Thanks to the government initiatives, literacy levels are improving. Other factors like increasing incomes from non-agricultural avenues like hotels and tourism and the IT industry, media penetration through satellite television, the influence of Hindi films, declining poverty and last, but not least, increased loan facilities have led to higher aspirations and an increase in rural consumption.
To quote from Rama Bijapurkar’s book We Are Like That Only, “Rural India is not poor nor is it totally agriculturally dependent. Rural India represents 50 per cent of India’s GDP (but 70 per cent of its people) and 50 per cent of rural GDP is non-agricultural: it comes from the self employed in all kinds of services. Indian consumers are very value conscious.
| Even ascetics are connected today|
They may be poor but they are not backward. They’re not overwhelmed by western brands... Consumer India is large, it is mostly poor, and it is getting richer and less poor …”
Rural India and Jewellery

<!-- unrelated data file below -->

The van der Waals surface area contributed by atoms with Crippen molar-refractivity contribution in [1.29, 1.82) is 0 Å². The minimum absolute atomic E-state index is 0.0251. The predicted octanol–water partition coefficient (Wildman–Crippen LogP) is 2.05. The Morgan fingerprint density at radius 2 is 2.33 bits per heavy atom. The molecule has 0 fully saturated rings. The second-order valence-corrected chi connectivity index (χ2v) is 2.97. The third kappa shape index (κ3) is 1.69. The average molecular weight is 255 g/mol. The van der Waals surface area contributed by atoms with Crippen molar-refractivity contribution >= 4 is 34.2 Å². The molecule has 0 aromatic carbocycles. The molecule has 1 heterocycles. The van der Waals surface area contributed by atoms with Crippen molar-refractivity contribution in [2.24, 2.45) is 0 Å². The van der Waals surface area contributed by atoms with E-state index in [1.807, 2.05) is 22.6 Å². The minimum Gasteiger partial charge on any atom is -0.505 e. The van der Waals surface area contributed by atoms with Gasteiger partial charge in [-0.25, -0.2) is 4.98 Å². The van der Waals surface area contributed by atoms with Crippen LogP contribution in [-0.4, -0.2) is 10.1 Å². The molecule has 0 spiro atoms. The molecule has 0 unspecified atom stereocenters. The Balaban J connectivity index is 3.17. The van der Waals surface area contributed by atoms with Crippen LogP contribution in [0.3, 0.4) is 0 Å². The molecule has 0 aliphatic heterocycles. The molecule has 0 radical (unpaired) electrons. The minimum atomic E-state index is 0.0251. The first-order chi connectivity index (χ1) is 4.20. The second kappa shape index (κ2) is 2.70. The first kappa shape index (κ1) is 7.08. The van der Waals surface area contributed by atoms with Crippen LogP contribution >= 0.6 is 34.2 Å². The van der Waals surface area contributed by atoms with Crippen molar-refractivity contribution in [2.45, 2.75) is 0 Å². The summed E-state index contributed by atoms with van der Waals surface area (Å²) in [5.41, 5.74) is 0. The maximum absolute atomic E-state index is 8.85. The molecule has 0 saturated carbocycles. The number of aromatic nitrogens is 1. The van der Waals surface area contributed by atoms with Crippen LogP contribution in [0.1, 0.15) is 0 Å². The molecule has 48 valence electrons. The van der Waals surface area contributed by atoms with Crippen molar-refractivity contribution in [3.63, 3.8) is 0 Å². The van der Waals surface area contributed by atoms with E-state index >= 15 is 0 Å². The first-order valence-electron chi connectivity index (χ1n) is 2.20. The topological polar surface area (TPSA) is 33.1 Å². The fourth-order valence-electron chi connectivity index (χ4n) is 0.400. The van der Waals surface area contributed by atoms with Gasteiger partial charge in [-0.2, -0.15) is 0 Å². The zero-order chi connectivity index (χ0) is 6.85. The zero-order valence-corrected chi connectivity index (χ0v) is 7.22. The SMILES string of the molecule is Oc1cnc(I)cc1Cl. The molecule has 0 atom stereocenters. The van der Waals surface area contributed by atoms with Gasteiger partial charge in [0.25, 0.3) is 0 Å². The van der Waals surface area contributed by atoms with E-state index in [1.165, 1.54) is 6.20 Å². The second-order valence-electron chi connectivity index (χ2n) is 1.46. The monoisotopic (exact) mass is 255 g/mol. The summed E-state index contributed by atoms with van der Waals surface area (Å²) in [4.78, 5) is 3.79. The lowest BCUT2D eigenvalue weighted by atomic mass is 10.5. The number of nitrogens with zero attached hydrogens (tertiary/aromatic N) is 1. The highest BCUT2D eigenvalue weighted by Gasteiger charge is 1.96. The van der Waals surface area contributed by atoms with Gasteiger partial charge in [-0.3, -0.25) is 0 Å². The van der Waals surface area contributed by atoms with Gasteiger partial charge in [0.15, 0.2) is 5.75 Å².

Given this situation, the Indian jewellery industry is beginning to shift its hitherto urban focus to make the most of rural India’s market potential. The World Gold Council (WGC) estimates that the Indian jewellery market is worth around Rs.70,000 crore ($16 billion). The urban jewellery market is valued at Rs. 28,000 crore ($6.4 billion), while the rural and semi-urban market is valued Rs.42,000 crore ($9.6 billion). Dissecting the rural figures further, the family and regional players here corner a Rs.14,200 crore ($3.24 billion) portion of the market, the share of branded jewellery is a minuscule Rs.3,000 crore ($686 million), while the small and fragmented players corner a whopping Rs.30,800 crore ($7 billion). The jewellery industry has realised that clearly, the last segment is large and significant in terms of generating a high volume market, and if properly catered to, the industry can upgrade this buyer, which in turn, can change the complexion of the Indian jewellery industry.
“In five years’ time, the rural jewellery market could grow to Rs.50,000 crore ($11.4 billion) at today’s gold prices,” estimates L. Natarajan, vice president of GoldPlus, a jewellery division of Titan. GoldPlus sells gold jewellery only in semi-urban and rural areas, unlike its sister concern Tanishq, which has an urban focus.